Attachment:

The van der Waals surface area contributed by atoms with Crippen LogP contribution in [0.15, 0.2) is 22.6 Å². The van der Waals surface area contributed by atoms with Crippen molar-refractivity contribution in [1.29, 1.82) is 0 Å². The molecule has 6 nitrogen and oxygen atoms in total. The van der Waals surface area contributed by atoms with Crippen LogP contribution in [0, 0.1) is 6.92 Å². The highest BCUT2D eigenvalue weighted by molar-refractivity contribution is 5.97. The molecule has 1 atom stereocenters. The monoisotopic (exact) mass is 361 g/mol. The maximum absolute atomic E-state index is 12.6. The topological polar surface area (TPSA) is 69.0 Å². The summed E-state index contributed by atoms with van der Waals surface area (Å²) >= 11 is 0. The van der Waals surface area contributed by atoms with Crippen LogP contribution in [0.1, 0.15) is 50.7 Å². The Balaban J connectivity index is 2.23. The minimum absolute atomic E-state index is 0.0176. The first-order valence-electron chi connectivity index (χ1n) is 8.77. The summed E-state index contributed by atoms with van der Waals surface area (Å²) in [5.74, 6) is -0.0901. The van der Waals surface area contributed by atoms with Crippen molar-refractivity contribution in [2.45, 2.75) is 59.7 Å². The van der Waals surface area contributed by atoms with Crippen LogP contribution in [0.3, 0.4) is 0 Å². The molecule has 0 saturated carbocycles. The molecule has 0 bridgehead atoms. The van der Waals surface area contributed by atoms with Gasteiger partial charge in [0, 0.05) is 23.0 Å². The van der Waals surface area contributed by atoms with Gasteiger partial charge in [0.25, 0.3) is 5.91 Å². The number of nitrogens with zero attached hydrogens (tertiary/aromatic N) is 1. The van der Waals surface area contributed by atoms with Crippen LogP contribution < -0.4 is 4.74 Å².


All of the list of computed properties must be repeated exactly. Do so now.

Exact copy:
The van der Waals surface area contributed by atoms with Crippen LogP contribution in [0.15, 0.2) is 22.6 Å². The van der Waals surface area contributed by atoms with Crippen molar-refractivity contribution in [1.29, 1.82) is 0 Å². The molecule has 6 nitrogen and oxygen atoms in total. The van der Waals surface area contributed by atoms with Crippen LogP contribution in [0, 0.1) is 6.92 Å². The highest BCUT2D eigenvalue weighted by molar-refractivity contribution is 5.97. The molecule has 1 atom stereocenters. The monoisotopic (exact) mass is 361 g/mol. The maximum absolute atomic E-state index is 12.6. The topological polar surface area (TPSA) is 69.0 Å². The summed E-state index contributed by atoms with van der Waals surface area (Å²) >= 11 is 0. The van der Waals surface area contributed by atoms with Crippen LogP contribution in [0.1, 0.15) is 50.7 Å². The Balaban J connectivity index is 2.23. The minimum absolute atomic E-state index is 0.0176. The first-order valence-electron chi connectivity index (χ1n) is 8.77. The summed E-state index contributed by atoms with van der Waals surface area (Å²) in [5.74, 6) is -0.0901. The van der Waals surface area contributed by atoms with Crippen molar-refractivity contribution in [2.45, 2.75) is 59.7 Å². The van der Waals surface area contributed by atoms with Crippen LogP contribution in [0.3, 0.4) is 0 Å². The molecule has 0 saturated carbocycles. The molecule has 0 bridgehead atoms. The van der Waals surface area contributed by atoms with Gasteiger partial charge in [0, 0.05) is 23.0 Å². The van der Waals surface area contributed by atoms with Gasteiger partial charge in [0.25, 0.3) is 5.91 Å². The number of nitrogens with zero attached hydrogens (tertiary/aromatic N) is 1. The van der Waals surface area contributed by atoms with Crippen LogP contribution < -0.4 is 4.74 Å².